On January 24, 2002, the American military launched an overnight raid against a "large munitions cache" north of Kandahar, as part of its invasion of Afghanistan, claiming that it was a weapons stockpile of the Taliban or al-Qaeda. However it was later discovered that the target was actually a compound that the United States had asked to collect weapons for the government of Hamid Karzai, and that the dead and captured were actually all backers of the American invasion.
|“||While we regret the loss of life, we are confident that the U.S. forces did their jobs to the best of their abilities, using the best information available to them in a very difficult situation.||”|
—Department of Defense Press Release, February 21, 2002
The 101st Airborne was reportedly "spoiling for a fight", when they were given the opportunity to launch an overnight helicopter-borne assault against a school, which they characterized as "two adajacent compounds" in Hazar Qadam, 60 miles north of Kandahar.
The United States found 400 60mm mortar rounds, 300 RPG rounds, 300 100mm rockets, thousands of fuses, 250 automatic grenade launcher rounds and more than 500,000 individual rounds for small arms, that had been collected by their Afghan allies, and called in an AC-130 gunship to destroy the cache.
The resulting firefight at the weapons depot killed 21 Afghans, and 27 others were captured and taken to Camp Rhino as prisoners. One American was wounded in the ankle, making him the first American military casualty since Nathan Chapman was the first soldier killed.
Early reports said that it was an al-Qaeda compound, while General Richard Myers reported that American troops had attacked a "Taliban headquarters", and other officials said that the captives likely included both Taliban and al-Qaeda members. Over time, the US government qualified that it was likely not al-Qaeda and "mostly of a Taliban nature" or "Afghan fighters". However Afghans protested, and journalists later revealed that the depot had been collecting arms under American orders, and the captured "fighters" were actually local leaders on the Americans' side, including the district police officer. The Governor of Kandahar, Gul Agha Sherzai, issued a statement noting that the structure had been collecting weapons as part of a weapons amnesty program organized by the United States, and that the Afghan casualties included the district police chief, his deputy and members of the district council, each of them loyal to the American-backed Hamid Karzai government. Eventually, the United States conceded that the attack was an instance of friendly fire, and released the prisoners on February 6. The prisoners reported that they had been beaten and abused in US custody.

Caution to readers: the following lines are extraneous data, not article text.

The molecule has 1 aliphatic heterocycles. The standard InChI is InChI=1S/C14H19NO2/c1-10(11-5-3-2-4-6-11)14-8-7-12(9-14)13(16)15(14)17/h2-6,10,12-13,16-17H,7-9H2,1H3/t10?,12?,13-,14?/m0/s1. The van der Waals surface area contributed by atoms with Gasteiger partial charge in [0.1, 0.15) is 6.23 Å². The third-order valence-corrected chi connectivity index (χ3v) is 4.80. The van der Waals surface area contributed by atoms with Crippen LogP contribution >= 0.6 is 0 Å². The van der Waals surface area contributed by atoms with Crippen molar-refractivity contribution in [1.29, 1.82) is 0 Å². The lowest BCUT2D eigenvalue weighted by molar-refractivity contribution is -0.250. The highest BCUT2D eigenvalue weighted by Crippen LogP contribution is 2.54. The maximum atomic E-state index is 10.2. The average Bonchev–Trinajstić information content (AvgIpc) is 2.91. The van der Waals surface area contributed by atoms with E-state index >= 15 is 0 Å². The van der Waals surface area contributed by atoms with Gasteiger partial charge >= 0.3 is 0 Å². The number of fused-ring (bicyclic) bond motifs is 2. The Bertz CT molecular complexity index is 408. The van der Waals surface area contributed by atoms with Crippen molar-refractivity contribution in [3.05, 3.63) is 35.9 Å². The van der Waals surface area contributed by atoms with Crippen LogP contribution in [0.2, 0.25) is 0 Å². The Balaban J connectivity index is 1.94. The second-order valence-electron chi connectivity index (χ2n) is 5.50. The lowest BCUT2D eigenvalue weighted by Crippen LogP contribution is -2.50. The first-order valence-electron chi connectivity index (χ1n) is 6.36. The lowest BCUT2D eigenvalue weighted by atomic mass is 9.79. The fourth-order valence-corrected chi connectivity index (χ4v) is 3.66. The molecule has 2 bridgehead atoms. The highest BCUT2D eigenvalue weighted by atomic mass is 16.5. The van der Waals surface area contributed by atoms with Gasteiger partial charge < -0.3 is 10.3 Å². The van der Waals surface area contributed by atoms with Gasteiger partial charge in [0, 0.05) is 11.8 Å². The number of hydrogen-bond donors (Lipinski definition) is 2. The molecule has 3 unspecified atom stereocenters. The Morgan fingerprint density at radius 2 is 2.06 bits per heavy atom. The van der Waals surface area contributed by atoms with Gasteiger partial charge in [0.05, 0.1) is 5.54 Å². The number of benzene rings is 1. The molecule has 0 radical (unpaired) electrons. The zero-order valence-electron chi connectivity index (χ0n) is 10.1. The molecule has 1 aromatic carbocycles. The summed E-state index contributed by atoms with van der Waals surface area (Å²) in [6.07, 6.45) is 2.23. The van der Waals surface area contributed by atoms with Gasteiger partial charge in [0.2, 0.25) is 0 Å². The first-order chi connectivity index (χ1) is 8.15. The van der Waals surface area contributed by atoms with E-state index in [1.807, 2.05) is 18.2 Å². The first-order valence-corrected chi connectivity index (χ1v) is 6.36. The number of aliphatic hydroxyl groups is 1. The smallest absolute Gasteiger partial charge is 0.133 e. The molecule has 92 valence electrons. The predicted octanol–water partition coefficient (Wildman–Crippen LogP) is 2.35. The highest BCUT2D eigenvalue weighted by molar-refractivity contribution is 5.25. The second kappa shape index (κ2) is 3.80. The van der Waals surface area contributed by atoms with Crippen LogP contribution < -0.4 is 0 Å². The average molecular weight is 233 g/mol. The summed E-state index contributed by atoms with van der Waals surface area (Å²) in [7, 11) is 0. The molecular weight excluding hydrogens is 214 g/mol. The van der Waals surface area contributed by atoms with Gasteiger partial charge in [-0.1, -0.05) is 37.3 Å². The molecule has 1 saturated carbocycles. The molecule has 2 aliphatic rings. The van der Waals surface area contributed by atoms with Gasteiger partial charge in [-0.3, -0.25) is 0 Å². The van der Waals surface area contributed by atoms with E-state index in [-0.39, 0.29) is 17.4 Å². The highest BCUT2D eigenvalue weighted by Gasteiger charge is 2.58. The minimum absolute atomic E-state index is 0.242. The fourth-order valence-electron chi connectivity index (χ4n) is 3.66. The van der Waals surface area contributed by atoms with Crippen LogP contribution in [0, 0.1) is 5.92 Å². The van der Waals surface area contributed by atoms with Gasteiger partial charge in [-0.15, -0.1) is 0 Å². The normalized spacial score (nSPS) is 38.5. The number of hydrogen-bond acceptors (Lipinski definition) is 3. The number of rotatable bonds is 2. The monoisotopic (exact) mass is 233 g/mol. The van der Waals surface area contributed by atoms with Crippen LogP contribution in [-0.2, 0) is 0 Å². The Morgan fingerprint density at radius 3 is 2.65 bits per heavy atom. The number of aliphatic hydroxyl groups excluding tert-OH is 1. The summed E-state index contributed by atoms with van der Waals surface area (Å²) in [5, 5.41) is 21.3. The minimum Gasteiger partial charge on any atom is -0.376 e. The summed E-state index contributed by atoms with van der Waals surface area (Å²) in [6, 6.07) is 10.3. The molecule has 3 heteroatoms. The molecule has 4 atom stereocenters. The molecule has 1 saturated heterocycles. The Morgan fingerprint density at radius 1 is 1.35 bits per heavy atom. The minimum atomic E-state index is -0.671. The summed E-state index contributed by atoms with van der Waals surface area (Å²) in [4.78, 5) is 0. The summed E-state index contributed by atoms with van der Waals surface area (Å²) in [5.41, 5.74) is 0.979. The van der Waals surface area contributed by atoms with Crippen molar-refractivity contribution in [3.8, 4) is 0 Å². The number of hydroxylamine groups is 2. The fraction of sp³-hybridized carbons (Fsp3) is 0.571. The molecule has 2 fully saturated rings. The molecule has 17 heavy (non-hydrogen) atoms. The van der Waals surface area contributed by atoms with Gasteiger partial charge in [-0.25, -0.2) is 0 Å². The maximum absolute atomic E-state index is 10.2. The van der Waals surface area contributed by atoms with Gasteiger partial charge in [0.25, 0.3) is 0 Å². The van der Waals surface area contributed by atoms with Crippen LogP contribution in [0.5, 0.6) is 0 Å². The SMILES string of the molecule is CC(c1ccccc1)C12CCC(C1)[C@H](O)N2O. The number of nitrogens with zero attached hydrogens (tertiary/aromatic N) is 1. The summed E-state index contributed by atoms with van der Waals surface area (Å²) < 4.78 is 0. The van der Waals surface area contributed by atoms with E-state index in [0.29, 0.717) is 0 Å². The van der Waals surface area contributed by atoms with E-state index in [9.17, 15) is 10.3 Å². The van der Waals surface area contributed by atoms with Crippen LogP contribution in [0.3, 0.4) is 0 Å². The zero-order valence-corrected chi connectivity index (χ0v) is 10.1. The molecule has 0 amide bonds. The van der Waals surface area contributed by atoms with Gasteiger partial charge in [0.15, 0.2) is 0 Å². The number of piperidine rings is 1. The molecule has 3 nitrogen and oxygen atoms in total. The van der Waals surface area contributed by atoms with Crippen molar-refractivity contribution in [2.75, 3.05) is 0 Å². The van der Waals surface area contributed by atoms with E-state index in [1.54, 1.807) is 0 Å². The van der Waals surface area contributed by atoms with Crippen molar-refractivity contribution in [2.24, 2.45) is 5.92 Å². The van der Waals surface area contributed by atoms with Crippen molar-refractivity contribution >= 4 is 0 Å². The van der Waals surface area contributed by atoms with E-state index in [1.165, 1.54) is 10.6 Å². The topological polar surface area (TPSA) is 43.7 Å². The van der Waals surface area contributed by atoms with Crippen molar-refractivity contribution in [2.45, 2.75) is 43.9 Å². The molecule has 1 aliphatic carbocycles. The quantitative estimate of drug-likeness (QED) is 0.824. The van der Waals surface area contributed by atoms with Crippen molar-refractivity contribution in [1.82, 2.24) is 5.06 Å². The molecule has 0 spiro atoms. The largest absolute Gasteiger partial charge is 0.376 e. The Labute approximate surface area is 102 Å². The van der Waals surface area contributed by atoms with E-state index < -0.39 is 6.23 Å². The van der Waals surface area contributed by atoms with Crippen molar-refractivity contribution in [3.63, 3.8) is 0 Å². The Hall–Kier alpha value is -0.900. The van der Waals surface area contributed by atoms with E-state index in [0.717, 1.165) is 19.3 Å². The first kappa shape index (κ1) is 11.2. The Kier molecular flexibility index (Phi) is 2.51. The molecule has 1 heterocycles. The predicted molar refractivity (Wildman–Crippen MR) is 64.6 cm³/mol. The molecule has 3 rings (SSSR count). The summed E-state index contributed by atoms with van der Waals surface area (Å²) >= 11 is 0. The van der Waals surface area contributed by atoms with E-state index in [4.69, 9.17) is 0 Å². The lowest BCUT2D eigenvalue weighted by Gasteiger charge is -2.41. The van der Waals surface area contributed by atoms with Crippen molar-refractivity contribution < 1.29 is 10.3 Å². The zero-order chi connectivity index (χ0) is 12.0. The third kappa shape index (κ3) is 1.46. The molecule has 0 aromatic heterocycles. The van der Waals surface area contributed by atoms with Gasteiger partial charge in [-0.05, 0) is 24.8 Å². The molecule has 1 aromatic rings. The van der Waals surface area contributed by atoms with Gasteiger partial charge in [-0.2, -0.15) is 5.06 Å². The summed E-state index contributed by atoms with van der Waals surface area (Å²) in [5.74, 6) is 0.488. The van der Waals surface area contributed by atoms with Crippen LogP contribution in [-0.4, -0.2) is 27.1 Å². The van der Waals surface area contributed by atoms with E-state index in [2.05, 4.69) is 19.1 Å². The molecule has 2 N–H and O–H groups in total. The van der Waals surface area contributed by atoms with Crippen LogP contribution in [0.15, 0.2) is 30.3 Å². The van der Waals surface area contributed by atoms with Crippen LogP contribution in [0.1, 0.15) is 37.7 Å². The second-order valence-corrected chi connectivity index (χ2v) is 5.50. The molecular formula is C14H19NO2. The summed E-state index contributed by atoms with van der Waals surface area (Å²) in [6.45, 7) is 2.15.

On February 5, Karzai noted that the attack was "a mistake of sorts", and a similar statement was made by Donald Rumsfeld on February 21 - although he avoided using the word "mistake", and said simply that intelligence had been faulty.
In April 2005, Sarah Sewall of Harvard University filed a Freedom of Information request, seeking the unclassified executive summary of the inquiry into the Hazar Qadam incident.
When it was revealed that a number of the dead had their hands tied behind their backs, the United States defended its actions, stating that it was common for troops to bind the hands of wounded enemies in a fight - and that some must have mistakenly bound the hands of already-dead Afghan villagers as well.
- Stephen Tanner, "Afghanistan: A Military History"
- Jim Heintz, San Bernardino Sun, U.S. special forces intensify hunt, seize weapons , January 25, 2002
- BBC News, 24 January 2002, US troops battle Al Qa'ida militants
- Michigan Daily, US Troops seize 27 Taliban fighters, January 25, 2002
- Michigan Daily, Afghans say US captured loyal officials, January 30, 2002
- Afghanistan News Centre, UN chief heads for Afghanistan after fierce fighting kills 12, January 25, 2002
- Straight Talk on Hazar Qadam
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